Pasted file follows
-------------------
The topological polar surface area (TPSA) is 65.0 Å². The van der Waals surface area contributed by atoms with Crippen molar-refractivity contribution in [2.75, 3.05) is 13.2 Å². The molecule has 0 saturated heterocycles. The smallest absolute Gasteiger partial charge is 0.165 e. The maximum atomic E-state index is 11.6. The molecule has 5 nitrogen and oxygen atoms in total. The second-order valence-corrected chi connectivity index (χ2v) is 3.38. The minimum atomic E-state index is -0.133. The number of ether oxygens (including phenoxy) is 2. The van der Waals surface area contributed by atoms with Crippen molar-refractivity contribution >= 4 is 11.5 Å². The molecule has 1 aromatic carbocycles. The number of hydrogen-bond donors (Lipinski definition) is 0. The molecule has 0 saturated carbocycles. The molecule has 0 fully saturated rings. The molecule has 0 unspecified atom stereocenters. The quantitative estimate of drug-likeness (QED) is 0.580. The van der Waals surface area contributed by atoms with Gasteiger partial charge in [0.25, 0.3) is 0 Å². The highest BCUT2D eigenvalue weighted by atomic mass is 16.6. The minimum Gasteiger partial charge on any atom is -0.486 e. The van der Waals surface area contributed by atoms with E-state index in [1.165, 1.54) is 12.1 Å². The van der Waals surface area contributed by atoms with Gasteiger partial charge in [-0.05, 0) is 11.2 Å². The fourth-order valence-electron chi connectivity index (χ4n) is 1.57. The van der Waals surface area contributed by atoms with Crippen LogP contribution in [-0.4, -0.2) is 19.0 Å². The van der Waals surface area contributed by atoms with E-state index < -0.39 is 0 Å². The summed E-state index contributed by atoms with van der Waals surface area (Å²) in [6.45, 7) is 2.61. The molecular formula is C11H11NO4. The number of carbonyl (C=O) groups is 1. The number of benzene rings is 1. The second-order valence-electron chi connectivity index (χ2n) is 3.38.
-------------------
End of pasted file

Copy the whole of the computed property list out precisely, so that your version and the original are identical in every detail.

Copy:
The topological polar surface area (TPSA) is 65.0 Å². The van der Waals surface area contributed by atoms with Crippen molar-refractivity contribution in [2.75, 3.05) is 13.2 Å². The molecule has 0 saturated heterocycles. The smallest absolute Gasteiger partial charge is 0.165 e. The maximum atomic E-state index is 11.6. The molecule has 5 nitrogen and oxygen atoms in total. The second-order valence-corrected chi connectivity index (χ2v) is 3.38. The minimum atomic E-state index is -0.133. The number of ether oxygens (including phenoxy) is 2. The van der Waals surface area contributed by atoms with Crippen molar-refractivity contribution >= 4 is 11.5 Å². The molecule has 1 aromatic carbocycles. The number of hydrogen-bond donors (Lipinski definition) is 0. The molecule has 0 saturated carbocycles. The molecule has 0 fully saturated rings. The molecule has 0 unspecified atom stereocenters. The quantitative estimate of drug-likeness (QED) is 0.580. The van der Waals surface area contributed by atoms with Gasteiger partial charge in [0.25, 0.3) is 0 Å². The highest BCUT2D eigenvalue weighted by atomic mass is 16.6. The minimum Gasteiger partial charge on any atom is -0.486 e. The van der Waals surface area contributed by atoms with E-state index in [1.165, 1.54) is 12.1 Å². The van der Waals surface area contributed by atoms with Gasteiger partial charge in [-0.05, 0) is 11.2 Å². The fourth-order valence-electron chi connectivity index (χ4n) is 1.57. The van der Waals surface area contributed by atoms with Crippen LogP contribution in [-0.4, -0.2) is 19.0 Å². The van der Waals surface area contributed by atoms with E-state index < -0.39 is 0 Å². The summed E-state index contributed by atoms with van der Waals surface area (Å²) in [6.45, 7) is 2.61. The molecular formula is C11H11NO4. The number of carbonyl (C=O) groups is 1. The number of benzene rings is 1. The second-order valence-electron chi connectivity index (χ2n) is 3.38.